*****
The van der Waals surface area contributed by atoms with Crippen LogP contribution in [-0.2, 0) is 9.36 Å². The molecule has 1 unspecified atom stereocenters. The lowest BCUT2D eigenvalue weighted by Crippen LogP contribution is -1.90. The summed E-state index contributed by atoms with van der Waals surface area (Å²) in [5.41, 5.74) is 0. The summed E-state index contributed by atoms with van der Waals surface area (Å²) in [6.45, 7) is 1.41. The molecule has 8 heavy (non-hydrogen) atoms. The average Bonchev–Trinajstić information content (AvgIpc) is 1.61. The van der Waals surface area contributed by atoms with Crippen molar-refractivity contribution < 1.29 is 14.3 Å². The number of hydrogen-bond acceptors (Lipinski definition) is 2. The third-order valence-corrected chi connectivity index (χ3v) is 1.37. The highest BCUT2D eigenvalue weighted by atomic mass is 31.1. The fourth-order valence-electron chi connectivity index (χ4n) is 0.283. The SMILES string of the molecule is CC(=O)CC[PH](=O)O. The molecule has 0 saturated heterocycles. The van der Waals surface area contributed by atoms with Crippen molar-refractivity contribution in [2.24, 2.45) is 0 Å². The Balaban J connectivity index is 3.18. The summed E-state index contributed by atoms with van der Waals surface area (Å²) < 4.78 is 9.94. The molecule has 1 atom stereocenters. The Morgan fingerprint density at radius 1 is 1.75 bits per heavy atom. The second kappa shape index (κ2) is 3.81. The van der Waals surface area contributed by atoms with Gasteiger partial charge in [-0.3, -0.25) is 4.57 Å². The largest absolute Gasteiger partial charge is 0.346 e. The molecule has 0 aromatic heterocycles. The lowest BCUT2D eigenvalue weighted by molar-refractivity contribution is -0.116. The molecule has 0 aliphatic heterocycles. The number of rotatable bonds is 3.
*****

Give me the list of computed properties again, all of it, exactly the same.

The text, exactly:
The van der Waals surface area contributed by atoms with Crippen LogP contribution in [-0.2, 0) is 9.36 Å². The molecule has 1 unspecified atom stereocenters. The lowest BCUT2D eigenvalue weighted by Crippen LogP contribution is -1.90. The summed E-state index contributed by atoms with van der Waals surface area (Å²) in [5.41, 5.74) is 0. The summed E-state index contributed by atoms with van der Waals surface area (Å²) in [6.45, 7) is 1.41. The molecule has 8 heavy (non-hydrogen) atoms. The average Bonchev–Trinajstić information content (AvgIpc) is 1.61. The van der Waals surface area contributed by atoms with Crippen molar-refractivity contribution < 1.29 is 14.3 Å². The number of hydrogen-bond acceptors (Lipinski definition) is 2. The third-order valence-corrected chi connectivity index (χ3v) is 1.37. The highest BCUT2D eigenvalue weighted by atomic mass is 31.1. The fourth-order valence-electron chi connectivity index (χ4n) is 0.283. The SMILES string of the molecule is CC(=O)CC[PH](=O)O. The molecule has 0 saturated heterocycles. The van der Waals surface area contributed by atoms with Crippen molar-refractivity contribution in [2.24, 2.45) is 0 Å². The Balaban J connectivity index is 3.18. The summed E-state index contributed by atoms with van der Waals surface area (Å²) < 4.78 is 9.94. The molecule has 1 atom stereocenters. The Morgan fingerprint density at radius 1 is 1.75 bits per heavy atom. The second kappa shape index (κ2) is 3.81. The van der Waals surface area contributed by atoms with Gasteiger partial charge in [-0.3, -0.25) is 4.57 Å². The largest absolute Gasteiger partial charge is 0.346 e. The molecule has 0 aromatic heterocycles. The lowest BCUT2D eigenvalue weighted by molar-refractivity contribution is -0.116. The molecule has 0 aliphatic heterocycles. The number of rotatable bonds is 3.